Blood Glucose Test
What is the blood glucose test?
This test measures the amount of glucose (sugar) in your blood. Sugar is an important source of energy, especially for the brain. The amount of glucose in your blood is carefully controlled by the endocrine (glandular) system. This system causes sugar to be stored or used for energy, depending on the needs of your body.
You can get glucose directly from some foods, such as table sugar. Your body also produces glucose when other foods, such as bread and cereal, are digested.
Why is this test done?
The most common use of the blood glucose test is to check for diabetes mellitus. The test is also used to see how well your body is metabolizing glucose and to check the function of organs involved in that process: the pancreas, the liver, and the receptors that bring glucose into cells.
How do I prepare for this test?
The simplest way to check for diabetes is to check your blood sugar (glucose) before you’ve had anything to eat or drink in the morning. In most cases you will fast overnight, eating nothing and drinking nothing but water after your evening meal and in the morning before your blood is drawn.
If you do shift work, it’s best to have your blood checked after your usual sleeping time (at least 6 hours) and before you start your active day. When you wake up, you should have nothing to eat and nothing to drink except water before your blood is drawn.
You may need to avoid taking certain medicines before the test because they might affect the test result. Make sure your primary care provider knows about any medicines, herbs, or supplements that you are taking. Don’t stop any of your regular medicines without first consulting with your primary care provider.
Talk to your primary care provider if you have any questions.
How is the test done?
Your primary care provider may poke your finger with a lancet and fill a small tube with the blood. Or a small amount of blood may be taken from your arm with a needle. The blood is sent to a lab.
Having this test will take just a few minutes of your time. There is no risk of getting AIDS, hepatitis, or any other blood-borne disease from this test.
How will I get the test result?
Ask your primary care provider when and how you will get the result of your test.
What does the test result mean?
The normal fasting blood glucose range for adults in most labs is 4.0 to 7.0 millimoles per Litre (mmol/L). The normal range may vary slightly from lab to lab. Normal ranges are usually shown next to your results in the lab report. A level between 6.1 mmol/L and 6.9 mmol/L is a sign of prediabetes. A level of 7.0 mmol/L or higher can mean you have diabetes.
Your blood glucose level may be higher than normal (called hyperglycemia) if:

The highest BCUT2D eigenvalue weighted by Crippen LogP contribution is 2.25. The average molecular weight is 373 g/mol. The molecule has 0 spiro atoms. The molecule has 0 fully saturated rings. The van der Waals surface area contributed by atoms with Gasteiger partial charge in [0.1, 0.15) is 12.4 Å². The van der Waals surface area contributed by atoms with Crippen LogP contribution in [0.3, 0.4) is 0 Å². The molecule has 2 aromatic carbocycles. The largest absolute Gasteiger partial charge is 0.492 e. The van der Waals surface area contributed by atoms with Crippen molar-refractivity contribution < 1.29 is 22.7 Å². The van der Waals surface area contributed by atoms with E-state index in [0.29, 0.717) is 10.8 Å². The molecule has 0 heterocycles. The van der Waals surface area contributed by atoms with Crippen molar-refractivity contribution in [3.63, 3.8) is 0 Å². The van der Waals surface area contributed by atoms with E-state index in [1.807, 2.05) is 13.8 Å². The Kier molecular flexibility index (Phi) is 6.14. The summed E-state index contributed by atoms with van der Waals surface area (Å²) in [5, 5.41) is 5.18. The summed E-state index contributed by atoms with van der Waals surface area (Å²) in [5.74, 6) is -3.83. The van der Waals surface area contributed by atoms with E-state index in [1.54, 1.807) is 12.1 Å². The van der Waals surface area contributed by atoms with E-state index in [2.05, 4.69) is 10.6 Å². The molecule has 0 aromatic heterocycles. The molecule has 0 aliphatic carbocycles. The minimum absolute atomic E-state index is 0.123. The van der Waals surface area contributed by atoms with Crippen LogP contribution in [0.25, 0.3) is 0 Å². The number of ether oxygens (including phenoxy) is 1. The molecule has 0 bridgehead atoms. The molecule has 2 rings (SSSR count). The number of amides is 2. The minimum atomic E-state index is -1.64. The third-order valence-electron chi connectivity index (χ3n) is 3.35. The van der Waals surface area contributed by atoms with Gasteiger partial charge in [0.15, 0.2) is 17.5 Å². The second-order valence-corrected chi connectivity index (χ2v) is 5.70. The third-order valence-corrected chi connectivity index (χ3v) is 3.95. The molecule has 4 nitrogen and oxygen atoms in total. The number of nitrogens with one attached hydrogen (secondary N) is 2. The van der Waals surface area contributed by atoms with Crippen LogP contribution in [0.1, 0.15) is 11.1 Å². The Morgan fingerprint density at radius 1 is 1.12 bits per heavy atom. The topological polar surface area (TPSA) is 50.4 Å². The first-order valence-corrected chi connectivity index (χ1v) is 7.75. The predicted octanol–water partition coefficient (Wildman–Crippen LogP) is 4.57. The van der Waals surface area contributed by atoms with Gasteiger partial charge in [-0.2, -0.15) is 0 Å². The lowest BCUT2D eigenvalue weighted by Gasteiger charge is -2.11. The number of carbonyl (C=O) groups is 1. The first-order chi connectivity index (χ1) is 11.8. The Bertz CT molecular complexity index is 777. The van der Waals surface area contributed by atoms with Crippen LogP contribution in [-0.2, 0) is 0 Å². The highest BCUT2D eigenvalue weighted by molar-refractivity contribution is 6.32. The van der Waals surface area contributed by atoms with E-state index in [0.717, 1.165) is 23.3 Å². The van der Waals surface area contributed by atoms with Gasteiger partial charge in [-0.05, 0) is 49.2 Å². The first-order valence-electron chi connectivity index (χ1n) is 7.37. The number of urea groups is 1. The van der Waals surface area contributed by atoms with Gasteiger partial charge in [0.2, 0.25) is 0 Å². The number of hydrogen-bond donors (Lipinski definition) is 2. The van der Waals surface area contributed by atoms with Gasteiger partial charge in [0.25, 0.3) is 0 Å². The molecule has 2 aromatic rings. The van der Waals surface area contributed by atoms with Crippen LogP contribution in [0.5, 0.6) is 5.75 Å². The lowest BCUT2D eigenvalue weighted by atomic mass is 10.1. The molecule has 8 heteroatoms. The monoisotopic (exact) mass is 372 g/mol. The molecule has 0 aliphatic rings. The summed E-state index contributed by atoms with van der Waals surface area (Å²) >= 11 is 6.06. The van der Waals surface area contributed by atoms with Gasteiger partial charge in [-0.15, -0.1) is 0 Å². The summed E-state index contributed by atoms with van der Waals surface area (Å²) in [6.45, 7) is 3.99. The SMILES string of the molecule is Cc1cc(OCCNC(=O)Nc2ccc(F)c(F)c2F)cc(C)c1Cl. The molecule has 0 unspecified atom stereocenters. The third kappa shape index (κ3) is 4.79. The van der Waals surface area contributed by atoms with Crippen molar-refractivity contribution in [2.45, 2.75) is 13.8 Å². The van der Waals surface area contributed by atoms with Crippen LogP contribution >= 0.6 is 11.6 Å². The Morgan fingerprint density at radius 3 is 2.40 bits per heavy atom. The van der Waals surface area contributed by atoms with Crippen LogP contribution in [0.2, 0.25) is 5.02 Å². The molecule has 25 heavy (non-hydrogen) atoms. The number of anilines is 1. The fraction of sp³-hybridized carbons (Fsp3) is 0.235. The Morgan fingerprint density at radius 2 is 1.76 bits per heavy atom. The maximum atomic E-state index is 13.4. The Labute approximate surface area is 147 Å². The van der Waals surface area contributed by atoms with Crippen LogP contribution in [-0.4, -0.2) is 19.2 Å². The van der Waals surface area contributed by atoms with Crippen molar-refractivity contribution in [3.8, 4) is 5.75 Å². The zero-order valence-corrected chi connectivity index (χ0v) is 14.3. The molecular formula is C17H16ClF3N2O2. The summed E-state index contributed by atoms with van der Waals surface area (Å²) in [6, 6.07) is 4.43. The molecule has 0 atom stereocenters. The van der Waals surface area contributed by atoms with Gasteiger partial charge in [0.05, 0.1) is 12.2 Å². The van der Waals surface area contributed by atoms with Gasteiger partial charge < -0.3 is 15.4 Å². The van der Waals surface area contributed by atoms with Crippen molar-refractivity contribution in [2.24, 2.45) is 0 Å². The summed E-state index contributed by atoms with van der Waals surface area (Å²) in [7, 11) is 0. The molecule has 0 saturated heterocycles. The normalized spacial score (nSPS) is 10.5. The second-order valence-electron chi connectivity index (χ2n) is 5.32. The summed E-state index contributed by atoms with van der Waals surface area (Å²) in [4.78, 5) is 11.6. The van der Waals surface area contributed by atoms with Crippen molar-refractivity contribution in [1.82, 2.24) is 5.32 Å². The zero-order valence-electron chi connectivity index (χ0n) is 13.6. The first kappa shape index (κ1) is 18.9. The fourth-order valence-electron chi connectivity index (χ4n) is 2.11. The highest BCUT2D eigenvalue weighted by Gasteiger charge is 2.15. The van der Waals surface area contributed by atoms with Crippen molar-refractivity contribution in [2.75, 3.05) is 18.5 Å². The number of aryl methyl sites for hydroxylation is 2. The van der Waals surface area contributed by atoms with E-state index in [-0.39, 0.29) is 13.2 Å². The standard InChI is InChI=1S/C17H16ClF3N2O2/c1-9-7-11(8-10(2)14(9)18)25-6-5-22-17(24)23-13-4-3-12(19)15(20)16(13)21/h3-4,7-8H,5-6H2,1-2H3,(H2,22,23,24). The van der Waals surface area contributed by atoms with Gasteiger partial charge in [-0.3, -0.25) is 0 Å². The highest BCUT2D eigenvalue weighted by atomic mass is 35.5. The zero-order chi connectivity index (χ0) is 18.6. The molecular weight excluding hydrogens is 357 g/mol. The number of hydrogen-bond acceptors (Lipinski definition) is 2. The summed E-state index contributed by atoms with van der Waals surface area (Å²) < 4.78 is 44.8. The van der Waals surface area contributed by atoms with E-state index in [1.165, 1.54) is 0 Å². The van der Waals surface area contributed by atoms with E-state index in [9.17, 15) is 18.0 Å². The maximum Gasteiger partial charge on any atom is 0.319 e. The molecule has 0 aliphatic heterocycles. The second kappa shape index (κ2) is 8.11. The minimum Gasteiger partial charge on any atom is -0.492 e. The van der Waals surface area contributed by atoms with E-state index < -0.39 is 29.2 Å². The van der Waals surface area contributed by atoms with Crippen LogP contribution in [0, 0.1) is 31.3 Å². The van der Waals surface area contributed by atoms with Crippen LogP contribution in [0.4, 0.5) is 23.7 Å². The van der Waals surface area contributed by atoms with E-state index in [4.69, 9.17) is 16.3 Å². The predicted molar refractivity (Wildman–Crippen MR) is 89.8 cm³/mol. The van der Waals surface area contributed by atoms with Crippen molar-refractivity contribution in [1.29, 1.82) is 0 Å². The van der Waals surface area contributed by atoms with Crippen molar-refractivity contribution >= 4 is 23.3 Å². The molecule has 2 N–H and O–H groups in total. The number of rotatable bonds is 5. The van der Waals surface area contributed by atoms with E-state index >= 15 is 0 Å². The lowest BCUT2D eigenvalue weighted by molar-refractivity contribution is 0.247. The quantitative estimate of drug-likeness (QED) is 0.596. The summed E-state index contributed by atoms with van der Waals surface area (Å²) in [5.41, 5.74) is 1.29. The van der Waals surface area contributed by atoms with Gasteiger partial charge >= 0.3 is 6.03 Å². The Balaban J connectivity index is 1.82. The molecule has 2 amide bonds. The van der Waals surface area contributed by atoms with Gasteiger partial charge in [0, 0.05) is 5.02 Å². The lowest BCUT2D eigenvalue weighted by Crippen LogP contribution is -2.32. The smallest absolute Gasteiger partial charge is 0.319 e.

· You have prediabetes, a condition that can become diabetes.
· You have gestational diabetes, a condition that can occur during pregnancy and usually goes away after delivery.
· You have kidney or liver disease.
· Your pancreas is inflamed.
· Your body is severely stressed from a bad infection or injury.
You have diabetes mellitus and:
· You have not been taking insulin or diabetes medicines, or
· Your diabetes medicines are not controlling your condition
· You have not been following a diabetic diet.
Your blood glucose level may be lower than normal (called hypoglycemia) if:
You are diabetic and:
· The dose of insulin or other medicine used to control your diabetes is too high
· You took your medicine for diabetes but then did not eat.
· Your thyroid, pituitary, or adrenal glands are not working properly
· You have liver disease.
· You have problems absorbing food.
· You are not getting the nutrients you need from your diet.
What if my test result is not normal?
Test results are only one part of a larger picture that takes into account your medical history and current health. Sometimes a test needs to be repeated to check the first result. Talk to your primary care provider about your result and ask questions.
If your test results are not normal, ask your primary care provider:
· If you need additional tests
· What you can do to work toward a normal value
· When you need to be tested again.
Where can I get more information?
Canadian Diabetes Association
Nova Scotia Regional Leadership Centre
137 Chain Lake Drive, Suite 101
Halifax, Nova Scotia B3S 1B3
Phone: (902) 453-4232
Fax: (902) 453-4440
Toll Free: 1-800-326-7712
Diabetes Care Program of Nova Scotia: http://diabetescare.nshealth.ca
Prince Edward Island Provincial Diabetes Program:http://www.peidiabetes.pe.ca